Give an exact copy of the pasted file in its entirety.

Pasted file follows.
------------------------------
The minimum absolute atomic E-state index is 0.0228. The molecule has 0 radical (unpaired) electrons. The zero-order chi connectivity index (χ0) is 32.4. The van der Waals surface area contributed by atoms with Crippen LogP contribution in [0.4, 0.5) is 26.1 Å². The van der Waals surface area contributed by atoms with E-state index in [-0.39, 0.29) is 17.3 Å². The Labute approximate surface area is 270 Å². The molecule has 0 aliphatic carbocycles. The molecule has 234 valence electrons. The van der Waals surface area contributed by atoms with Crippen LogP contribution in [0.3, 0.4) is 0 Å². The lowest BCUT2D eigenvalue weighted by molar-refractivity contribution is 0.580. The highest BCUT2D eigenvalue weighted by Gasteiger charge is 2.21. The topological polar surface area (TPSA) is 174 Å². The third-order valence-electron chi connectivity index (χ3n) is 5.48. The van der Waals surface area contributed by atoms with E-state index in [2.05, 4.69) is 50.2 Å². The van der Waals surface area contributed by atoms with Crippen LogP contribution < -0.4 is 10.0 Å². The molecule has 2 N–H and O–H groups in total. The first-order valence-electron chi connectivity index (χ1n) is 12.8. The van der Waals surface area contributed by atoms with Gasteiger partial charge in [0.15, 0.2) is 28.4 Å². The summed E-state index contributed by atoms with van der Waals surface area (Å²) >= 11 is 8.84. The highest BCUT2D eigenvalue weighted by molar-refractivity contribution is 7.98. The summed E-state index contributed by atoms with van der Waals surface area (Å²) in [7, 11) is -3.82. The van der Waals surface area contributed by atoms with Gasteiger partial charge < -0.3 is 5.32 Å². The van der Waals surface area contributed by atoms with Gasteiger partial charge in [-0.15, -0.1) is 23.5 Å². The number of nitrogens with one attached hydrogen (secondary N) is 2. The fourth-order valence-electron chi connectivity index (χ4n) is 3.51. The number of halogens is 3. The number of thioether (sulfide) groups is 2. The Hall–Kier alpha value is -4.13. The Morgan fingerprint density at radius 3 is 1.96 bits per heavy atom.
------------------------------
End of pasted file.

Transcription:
The minimum absolute atomic E-state index is 0.0228. The molecule has 0 radical (unpaired) electrons. The zero-order chi connectivity index (χ0) is 32.4. The van der Waals surface area contributed by atoms with Crippen LogP contribution in [0.4, 0.5) is 26.1 Å². The van der Waals surface area contributed by atoms with E-state index in [-0.39, 0.29) is 17.3 Å². The Labute approximate surface area is 270 Å². The molecule has 0 aliphatic carbocycles. The molecule has 234 valence electrons. The van der Waals surface area contributed by atoms with Crippen LogP contribution in [0.3, 0.4) is 0 Å². The lowest BCUT2D eigenvalue weighted by molar-refractivity contribution is 0.580. The highest BCUT2D eigenvalue weighted by Gasteiger charge is 2.21. The topological polar surface area (TPSA) is 174 Å². The third-order valence-electron chi connectivity index (χ3n) is 5.48. The van der Waals surface area contributed by atoms with E-state index in [2.05, 4.69) is 50.2 Å². The van der Waals surface area contributed by atoms with Crippen LogP contribution < -0.4 is 10.0 Å². The molecule has 2 N–H and O–H groups in total. The first-order valence-electron chi connectivity index (χ1n) is 12.8. The van der Waals surface area contributed by atoms with Gasteiger partial charge in [0.15, 0.2) is 28.4 Å². The summed E-state index contributed by atoms with van der Waals surface area (Å²) >= 11 is 8.84. The highest BCUT2D eigenvalue weighted by molar-refractivity contribution is 7.98. The summed E-state index contributed by atoms with van der Waals surface area (Å²) in [7, 11) is -3.82. The van der Waals surface area contributed by atoms with Gasteiger partial charge < -0.3 is 5.32 Å². The van der Waals surface area contributed by atoms with Gasteiger partial charge in [-0.15, -0.1) is 23.5 Å². The number of nitrogens with one attached hydrogen (secondary N) is 2. The fourth-order valence-electron chi connectivity index (χ4n) is 3.51. The number of halogens is 3. The number of thioether (sulfide) groups is 2. The Hall–Kier alpha value is -4.13. The Morgan fingerprint density at radius 3 is 1.96 bits per heavy atom.